It’s not a great feeling when you put your foot on the brake, and very little happens. We’d not long got back from the top of Cape York, and I thought that the brakes felt a bit weird when we rolled into Mareeba.
Sure enough, the next day with the camper off I got to do some testing, and the braking was shocking on our Isuzu Dmax, and even worse than that, I had to double pump the brake to get it to become firm, which is never a good sign.
We’ve had a fair number of Isuzu Dmax problems, but nothing like this before.
Recent shoe replacement
I had the rear brake shoes replaced in Cairns just under 6000km ago, and asides from getting stuck in a sandy creek I was a bit surprised at the dramatic performance change.
After some testing, I touched the front rotors which were cooking hot, and the rear drums were icey cold, which confirmed my suspicions; we had no working rear brakes.
Rather than muck around myself, I decided to find a mechanic to have a look, and he put it on the hoist, and tightened the shoes up using the adjuster.
However, he commented that the adjuster would spin both directions, and it shouldn’t do that; there’s a tab which should lock it and stop it reversing unless you push it in.
He pulled a wheel off, and you could see that this tab wasn’t engaging on the adjuster teeth properly, and he was suggesting that it probably came loose on its own, explaining the lack of brakes.
He then mentioned that he had an aftermarket set of brakes on a different Dmax do the same thing, and the pin that holds the tab in place seemed to be manufactured too low.
I hadn’t used genuine Isuzu brake pads on this instance as the mechanic who did the job wouldn’t warrant them (as he wouldn’t have been supplying them), and maybe this was a mistake.
The brakes are back, for now
Regardless, the brakes were re-adjusted tight, and we got our handbrake back (which had also completely died, for the first time), and the brakes were working perfectly fine.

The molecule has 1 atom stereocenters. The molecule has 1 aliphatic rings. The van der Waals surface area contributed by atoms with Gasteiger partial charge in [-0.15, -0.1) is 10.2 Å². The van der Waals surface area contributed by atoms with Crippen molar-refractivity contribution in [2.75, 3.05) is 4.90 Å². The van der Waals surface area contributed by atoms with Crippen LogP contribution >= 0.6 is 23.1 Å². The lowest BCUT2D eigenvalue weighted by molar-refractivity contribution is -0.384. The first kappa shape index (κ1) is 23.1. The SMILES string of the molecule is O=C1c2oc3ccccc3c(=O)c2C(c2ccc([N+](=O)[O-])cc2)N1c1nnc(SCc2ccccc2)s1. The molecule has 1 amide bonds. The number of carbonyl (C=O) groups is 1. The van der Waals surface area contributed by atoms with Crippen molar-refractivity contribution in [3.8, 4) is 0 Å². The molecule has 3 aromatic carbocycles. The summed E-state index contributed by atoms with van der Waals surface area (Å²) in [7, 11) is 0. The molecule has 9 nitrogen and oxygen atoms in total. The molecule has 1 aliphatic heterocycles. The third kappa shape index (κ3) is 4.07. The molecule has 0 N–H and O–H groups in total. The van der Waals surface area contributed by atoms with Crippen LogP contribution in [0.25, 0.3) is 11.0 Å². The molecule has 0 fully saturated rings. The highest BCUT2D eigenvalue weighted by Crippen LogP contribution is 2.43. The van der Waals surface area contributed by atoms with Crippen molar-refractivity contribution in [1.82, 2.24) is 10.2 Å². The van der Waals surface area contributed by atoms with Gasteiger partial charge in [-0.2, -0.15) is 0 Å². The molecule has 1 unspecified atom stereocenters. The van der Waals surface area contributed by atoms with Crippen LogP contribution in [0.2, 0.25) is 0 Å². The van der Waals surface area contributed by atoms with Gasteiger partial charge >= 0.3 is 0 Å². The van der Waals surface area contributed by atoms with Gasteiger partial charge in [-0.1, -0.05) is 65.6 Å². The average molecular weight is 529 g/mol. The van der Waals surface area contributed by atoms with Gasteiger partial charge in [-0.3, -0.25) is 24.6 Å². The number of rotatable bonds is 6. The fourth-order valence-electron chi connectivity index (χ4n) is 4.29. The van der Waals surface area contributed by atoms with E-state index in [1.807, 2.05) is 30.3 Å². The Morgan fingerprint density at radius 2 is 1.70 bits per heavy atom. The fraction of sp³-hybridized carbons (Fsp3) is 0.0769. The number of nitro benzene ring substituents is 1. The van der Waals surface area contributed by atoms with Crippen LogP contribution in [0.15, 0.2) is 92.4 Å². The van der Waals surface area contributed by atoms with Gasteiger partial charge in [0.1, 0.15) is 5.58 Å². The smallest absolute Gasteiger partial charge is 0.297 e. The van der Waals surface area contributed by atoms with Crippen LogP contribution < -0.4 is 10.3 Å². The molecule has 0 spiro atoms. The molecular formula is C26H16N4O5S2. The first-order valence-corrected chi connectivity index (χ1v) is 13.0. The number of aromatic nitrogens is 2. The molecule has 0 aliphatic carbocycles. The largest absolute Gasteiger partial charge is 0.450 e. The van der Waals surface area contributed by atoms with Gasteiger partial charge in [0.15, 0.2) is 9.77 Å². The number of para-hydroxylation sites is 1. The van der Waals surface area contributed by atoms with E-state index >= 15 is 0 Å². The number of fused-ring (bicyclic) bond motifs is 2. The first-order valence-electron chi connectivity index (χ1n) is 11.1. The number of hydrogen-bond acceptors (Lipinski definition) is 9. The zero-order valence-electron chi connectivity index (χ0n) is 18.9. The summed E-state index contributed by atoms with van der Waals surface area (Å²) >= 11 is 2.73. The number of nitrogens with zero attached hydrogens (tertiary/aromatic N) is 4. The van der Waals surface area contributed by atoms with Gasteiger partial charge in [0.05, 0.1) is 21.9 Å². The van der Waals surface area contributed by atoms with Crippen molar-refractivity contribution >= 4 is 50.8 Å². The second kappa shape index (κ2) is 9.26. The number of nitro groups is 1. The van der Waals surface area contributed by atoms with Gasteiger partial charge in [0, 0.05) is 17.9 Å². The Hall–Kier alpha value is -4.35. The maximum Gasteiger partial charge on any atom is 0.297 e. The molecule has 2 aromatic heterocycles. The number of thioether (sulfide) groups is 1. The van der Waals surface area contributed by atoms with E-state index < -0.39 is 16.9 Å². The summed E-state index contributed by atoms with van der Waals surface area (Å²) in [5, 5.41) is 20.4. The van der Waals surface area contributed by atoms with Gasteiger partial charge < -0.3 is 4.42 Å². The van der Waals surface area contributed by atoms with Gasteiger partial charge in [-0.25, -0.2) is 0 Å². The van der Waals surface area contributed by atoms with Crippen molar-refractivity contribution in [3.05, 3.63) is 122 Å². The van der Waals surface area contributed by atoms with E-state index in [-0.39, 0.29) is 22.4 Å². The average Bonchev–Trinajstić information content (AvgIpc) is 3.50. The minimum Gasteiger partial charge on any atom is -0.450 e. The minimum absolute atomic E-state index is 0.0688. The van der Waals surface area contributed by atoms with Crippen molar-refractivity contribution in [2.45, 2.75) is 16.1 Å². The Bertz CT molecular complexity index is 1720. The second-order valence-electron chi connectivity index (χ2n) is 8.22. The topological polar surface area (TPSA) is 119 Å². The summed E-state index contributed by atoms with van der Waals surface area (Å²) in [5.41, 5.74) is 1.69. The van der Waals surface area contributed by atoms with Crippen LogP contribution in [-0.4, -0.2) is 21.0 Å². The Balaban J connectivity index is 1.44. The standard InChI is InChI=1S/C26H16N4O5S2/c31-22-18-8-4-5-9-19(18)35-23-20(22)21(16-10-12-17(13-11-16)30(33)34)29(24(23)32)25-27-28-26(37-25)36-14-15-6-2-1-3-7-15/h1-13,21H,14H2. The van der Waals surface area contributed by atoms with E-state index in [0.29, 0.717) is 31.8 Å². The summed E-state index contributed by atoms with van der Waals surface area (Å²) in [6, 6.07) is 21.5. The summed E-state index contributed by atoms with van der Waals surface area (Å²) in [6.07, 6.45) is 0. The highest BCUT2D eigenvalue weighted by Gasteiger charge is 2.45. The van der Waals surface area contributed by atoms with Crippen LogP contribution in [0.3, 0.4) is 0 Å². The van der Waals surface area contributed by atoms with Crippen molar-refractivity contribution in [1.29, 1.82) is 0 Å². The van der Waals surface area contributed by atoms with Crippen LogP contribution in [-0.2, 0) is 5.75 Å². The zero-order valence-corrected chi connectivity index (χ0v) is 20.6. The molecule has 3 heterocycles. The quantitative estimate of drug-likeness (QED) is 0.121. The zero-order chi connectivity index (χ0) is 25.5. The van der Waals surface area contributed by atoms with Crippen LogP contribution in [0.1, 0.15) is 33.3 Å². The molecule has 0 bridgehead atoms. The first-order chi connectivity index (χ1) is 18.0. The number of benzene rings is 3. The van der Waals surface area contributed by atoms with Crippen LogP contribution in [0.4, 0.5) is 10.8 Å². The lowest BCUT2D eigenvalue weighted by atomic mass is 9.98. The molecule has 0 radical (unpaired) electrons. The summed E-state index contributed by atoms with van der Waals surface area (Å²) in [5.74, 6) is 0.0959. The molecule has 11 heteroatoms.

In the past, we’d get a tight handbrake after going through mud or water, and it would gradually wear and need a higher pull on the lever, but it had never completely failed, and in this instance it was so bad that I couldn’t even get it to hold on a mild hill, on full height of the handbrake lever.
I didn’t think that the shoe adjustment would make the pedal sink to the floor and be soft, but it clearly does. We’ve now got working brakes, I can easily adjust them if needed (just hop under with a screwdriver), and I’ll be following up with the first mechanic about the brand of aftermarket shoes, and whether they’ve been manufactured incorrectly if they start to fade again.
This is the first time I’ve really looked into drum brakes on anything other than a camper trailer, and it was an interesting learning experience.
Digging into the issue
After writing this post, I had quite a few people comment or get in touch saying they’d had similar issues, and decided to keep digging.
Our brakes are still working OK, but I’m not sure if they’ve deteriorated at all. I contacted the original mechanic, who was very supportive, and told me the brake pads fitted are IBS, and part number NS3093.
I believe these are distributed by the same parent company as the Protex brand, and I’m waiting for information back. So far, there’s a couple of different options:
- The wrong brake shoes were put in the right box
- The wrong brake shoes were installed (mechanic got the wrong ones), which seems unlikely given my discussion with him
- The shoes were not manufactured correctly.
My gut tells me the bottom option is likely (given the information I’ve obtained so far), but I don’t really know. For now, I’ll wait to hear back, and monitor my brakes carefully. It’s a pain in the backside though.
Do you run genuine parts? Have you had any issues with your Dmax rear brakes?